I used to be a teacher. When I left the classroom, I spent a ton of time in elementary, middle, and high schools, working with principals and teachers, and of course, talking with kids. All of that time with teenagers helped me figure out how to best communicate with them in a way where they felt heard, empowered, and supported.
These techniques are similar to ones that executive coaches use - that I use - in my daily work with clients. I have an advantage, a "playbook," for how to talk to my own teenagers and other teenagers in ways that keep the lines of communication open and our relationships strong.
I'm always sharing tips from my "executive coach's playbook" with friends who have teenagers, and I'm sharing them with you - no gatekeeping here! - to try at home.
20+ years of keynote speaking experience; in-person and virtual options available.
Ever wonder how you're coming across to your teenager? Would they call you a "positive enabler," a "negative reinforcer," a "no-nonsense nurturer," or a "friend?"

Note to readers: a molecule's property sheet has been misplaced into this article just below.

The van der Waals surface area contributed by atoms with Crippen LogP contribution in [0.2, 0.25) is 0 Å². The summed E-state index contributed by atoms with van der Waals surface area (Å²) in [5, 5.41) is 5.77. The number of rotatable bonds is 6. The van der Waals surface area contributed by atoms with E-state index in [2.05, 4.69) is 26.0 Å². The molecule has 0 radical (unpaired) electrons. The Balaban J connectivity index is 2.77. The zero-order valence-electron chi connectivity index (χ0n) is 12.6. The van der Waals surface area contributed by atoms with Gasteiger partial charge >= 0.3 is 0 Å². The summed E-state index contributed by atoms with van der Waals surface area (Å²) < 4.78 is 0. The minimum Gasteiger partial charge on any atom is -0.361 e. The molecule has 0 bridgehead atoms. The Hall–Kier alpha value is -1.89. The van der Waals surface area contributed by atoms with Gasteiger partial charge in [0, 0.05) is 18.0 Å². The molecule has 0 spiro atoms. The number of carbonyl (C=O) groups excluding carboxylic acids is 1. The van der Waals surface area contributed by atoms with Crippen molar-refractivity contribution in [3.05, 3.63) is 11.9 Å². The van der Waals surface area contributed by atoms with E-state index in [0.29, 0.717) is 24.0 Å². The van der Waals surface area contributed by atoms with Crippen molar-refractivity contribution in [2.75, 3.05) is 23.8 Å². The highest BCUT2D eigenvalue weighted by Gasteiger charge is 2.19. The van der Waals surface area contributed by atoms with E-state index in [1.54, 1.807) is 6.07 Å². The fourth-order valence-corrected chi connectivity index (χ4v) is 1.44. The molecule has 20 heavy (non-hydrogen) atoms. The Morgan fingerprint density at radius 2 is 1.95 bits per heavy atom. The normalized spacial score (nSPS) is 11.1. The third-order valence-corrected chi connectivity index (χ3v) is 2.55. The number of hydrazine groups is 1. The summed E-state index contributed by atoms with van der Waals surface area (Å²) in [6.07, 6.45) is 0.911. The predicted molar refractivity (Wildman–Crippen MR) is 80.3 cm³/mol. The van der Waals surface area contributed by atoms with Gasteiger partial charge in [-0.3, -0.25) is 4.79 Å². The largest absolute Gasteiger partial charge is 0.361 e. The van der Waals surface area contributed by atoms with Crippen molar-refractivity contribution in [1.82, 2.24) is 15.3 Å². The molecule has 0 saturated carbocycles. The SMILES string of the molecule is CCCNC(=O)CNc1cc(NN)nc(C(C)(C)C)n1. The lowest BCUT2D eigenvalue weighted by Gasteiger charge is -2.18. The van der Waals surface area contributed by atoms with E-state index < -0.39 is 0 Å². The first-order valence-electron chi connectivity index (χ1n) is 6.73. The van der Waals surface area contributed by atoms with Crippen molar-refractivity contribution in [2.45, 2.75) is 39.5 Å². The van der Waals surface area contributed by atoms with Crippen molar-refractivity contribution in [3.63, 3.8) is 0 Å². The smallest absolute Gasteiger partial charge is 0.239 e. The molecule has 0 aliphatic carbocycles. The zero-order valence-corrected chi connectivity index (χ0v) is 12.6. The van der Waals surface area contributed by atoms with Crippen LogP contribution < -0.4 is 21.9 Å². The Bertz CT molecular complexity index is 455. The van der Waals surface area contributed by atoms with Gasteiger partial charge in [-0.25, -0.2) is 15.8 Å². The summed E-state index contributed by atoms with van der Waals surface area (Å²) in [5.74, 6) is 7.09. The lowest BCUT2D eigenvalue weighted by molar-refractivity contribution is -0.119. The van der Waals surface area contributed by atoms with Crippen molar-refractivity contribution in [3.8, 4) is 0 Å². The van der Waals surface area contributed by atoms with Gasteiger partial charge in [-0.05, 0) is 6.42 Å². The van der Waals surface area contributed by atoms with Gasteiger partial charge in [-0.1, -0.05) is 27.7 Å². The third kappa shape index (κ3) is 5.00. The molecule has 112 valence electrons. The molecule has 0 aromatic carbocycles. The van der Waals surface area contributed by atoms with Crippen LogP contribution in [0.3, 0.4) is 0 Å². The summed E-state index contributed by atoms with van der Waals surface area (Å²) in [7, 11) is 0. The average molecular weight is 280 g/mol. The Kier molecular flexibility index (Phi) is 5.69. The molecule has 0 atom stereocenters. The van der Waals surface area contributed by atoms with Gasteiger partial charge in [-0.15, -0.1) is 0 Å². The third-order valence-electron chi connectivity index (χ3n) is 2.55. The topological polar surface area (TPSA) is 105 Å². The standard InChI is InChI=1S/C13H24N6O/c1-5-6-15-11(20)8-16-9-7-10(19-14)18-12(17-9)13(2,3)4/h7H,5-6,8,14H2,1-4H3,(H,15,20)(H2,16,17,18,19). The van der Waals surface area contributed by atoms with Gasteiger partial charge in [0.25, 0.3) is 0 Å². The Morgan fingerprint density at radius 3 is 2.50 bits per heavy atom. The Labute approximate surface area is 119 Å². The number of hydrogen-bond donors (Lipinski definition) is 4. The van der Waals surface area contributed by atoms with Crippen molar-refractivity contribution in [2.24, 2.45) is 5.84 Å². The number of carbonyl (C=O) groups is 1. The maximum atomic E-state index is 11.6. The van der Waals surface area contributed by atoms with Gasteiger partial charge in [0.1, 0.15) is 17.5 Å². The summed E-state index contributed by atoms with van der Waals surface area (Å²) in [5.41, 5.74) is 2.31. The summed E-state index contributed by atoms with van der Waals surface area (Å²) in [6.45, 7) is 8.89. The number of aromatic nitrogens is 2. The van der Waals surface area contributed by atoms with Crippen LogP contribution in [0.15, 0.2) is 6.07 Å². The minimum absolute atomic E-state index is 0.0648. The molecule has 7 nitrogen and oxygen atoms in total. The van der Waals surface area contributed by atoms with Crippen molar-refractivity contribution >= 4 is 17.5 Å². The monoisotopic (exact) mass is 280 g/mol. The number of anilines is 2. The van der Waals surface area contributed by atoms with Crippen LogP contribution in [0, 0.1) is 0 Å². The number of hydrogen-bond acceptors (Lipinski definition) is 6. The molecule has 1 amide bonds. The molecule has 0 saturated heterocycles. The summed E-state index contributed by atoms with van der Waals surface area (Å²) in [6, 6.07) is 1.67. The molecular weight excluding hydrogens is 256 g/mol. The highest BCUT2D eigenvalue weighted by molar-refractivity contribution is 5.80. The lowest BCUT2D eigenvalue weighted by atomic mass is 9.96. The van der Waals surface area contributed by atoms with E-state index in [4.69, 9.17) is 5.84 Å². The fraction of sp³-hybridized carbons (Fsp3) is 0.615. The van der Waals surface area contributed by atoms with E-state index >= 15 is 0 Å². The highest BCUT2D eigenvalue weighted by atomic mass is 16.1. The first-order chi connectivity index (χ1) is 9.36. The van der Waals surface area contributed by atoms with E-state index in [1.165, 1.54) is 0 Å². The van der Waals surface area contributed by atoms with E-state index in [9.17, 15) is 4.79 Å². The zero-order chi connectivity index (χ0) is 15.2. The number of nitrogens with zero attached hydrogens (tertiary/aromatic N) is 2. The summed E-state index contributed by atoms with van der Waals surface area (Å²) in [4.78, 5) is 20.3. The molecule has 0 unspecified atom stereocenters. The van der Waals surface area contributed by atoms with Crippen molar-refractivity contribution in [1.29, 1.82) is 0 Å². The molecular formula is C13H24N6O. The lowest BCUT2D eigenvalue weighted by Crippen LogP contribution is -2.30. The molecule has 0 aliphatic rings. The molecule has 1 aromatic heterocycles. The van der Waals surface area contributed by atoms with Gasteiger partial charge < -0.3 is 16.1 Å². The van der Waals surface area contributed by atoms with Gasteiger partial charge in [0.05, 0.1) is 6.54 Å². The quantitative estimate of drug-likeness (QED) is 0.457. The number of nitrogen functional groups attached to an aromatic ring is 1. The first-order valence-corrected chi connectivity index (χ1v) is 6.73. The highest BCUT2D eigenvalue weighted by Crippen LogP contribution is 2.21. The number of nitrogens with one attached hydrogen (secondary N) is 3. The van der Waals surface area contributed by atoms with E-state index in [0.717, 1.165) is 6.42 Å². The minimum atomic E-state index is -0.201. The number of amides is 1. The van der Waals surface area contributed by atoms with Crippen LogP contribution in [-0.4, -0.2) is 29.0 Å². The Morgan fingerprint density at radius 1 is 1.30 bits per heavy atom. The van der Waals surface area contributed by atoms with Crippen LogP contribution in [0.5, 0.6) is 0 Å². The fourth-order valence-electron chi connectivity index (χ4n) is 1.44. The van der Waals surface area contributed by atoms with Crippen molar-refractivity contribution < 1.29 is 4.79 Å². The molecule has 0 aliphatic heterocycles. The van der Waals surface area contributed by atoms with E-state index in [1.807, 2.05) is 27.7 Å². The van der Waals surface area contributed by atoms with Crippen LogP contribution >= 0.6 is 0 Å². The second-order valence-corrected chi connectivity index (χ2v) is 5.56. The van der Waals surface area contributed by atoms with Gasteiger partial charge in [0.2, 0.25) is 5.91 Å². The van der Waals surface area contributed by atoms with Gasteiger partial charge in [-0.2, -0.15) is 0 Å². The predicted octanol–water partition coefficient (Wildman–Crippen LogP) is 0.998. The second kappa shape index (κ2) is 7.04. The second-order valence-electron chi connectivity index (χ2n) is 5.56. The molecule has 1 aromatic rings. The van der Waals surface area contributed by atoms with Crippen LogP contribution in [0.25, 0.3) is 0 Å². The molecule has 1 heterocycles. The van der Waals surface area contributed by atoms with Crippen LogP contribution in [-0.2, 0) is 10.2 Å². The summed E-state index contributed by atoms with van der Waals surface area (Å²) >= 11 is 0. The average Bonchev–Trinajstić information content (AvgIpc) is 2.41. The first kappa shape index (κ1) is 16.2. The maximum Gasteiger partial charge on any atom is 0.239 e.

"Coaching empowers people to make their own decisions. It builds self-confidence, trust of self, self-reliance, and strengthens decision-making capabilities. Coaching is predicated on the notion that the person being coached already has what it takes to figure out their own problems but needs some support along the way.
Sounds good, right? You probably want all these things for your child. The question then is - what makes a “good” coach?"
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"I received an email from school that my teen was absent from school. I texted my son and he said he was at school but wasn’t in class on time. I was really mad but I reached out to Maria to get some advice. She said, instead of getting angry and grounding him, maybe try being on time and possibly once a month there’s a day to be late. Try not to make a habit of it.
So, I texted my son, who was still at school, I said, when you get home let’s talk. When he came home from school, he came right through the door and said he was sorry and that he was missing a few an assignments and needed to get them done. Then we had a chat and there was no yelling.
Thanks to Maria, I felt successful at my parenting and learn that I didn’t have to get riled up and could have a discussion with my teen."